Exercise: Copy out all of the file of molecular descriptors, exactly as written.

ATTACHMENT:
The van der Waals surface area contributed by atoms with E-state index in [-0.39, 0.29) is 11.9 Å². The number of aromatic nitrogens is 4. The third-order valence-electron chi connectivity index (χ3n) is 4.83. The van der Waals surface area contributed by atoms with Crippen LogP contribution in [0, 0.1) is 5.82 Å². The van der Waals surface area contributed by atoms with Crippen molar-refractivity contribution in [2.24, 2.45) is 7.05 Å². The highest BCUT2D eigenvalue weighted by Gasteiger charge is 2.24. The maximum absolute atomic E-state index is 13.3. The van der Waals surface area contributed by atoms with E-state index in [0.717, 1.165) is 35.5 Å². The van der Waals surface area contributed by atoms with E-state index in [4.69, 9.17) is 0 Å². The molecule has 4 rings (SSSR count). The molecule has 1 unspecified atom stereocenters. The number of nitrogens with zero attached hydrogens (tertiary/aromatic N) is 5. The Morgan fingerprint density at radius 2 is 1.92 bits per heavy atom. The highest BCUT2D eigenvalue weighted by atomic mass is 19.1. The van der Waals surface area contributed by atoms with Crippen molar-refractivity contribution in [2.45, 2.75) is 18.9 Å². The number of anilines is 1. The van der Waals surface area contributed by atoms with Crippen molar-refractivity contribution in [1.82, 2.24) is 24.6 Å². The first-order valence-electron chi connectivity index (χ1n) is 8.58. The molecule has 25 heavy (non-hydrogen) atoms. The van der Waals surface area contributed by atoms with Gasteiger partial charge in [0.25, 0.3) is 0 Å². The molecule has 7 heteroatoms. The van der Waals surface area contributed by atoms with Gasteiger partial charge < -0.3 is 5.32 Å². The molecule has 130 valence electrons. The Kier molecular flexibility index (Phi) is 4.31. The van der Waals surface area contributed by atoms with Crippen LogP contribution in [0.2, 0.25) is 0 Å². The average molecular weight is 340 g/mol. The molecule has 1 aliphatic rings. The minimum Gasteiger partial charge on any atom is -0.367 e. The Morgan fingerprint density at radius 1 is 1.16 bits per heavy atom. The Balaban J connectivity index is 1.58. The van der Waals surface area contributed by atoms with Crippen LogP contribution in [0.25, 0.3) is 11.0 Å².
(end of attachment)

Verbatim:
The van der Waals surface area contributed by atoms with E-state index in [-0.39, 0.29) is 11.9 Å². The number of aromatic nitrogens is 4. The third-order valence-electron chi connectivity index (χ3n) is 4.83. The van der Waals surface area contributed by atoms with Crippen LogP contribution in [0, 0.1) is 5.82 Å². The van der Waals surface area contributed by atoms with Crippen molar-refractivity contribution in [2.24, 2.45) is 7.05 Å². The highest BCUT2D eigenvalue weighted by Gasteiger charge is 2.24. The maximum absolute atomic E-state index is 13.3. The van der Waals surface area contributed by atoms with E-state index in [0.717, 1.165) is 35.5 Å². The van der Waals surface area contributed by atoms with E-state index in [4.69, 9.17) is 0 Å². The molecule has 4 rings (SSSR count). The molecule has 1 unspecified atom stereocenters. The number of nitrogens with zero attached hydrogens (tertiary/aromatic N) is 5. The Morgan fingerprint density at radius 2 is 1.92 bits per heavy atom. The highest BCUT2D eigenvalue weighted by atomic mass is 19.1. The van der Waals surface area contributed by atoms with Crippen molar-refractivity contribution in [2.45, 2.75) is 18.9 Å². The number of anilines is 1. The van der Waals surface area contributed by atoms with Crippen molar-refractivity contribution in [1.82, 2.24) is 24.6 Å². The first-order valence-electron chi connectivity index (χ1n) is 8.58. The molecule has 25 heavy (non-hydrogen) atoms. The van der Waals surface area contributed by atoms with Gasteiger partial charge in [0.25, 0.3) is 0 Å². The molecule has 7 heteroatoms. The van der Waals surface area contributed by atoms with Gasteiger partial charge < -0.3 is 5.32 Å². The molecule has 130 valence electrons. The Kier molecular flexibility index (Phi) is 4.31. The van der Waals surface area contributed by atoms with Crippen LogP contribution in [0.2, 0.25) is 0 Å². The average molecular weight is 340 g/mol. The molecule has 1 aliphatic rings. The minimum Gasteiger partial charge on any atom is -0.367 e. The Morgan fingerprint density at radius 1 is 1.16 bits per heavy atom. The Balaban J connectivity index is 1.58. The van der Waals surface area contributed by atoms with Crippen LogP contribution in [0.25, 0.3) is 11.0 Å².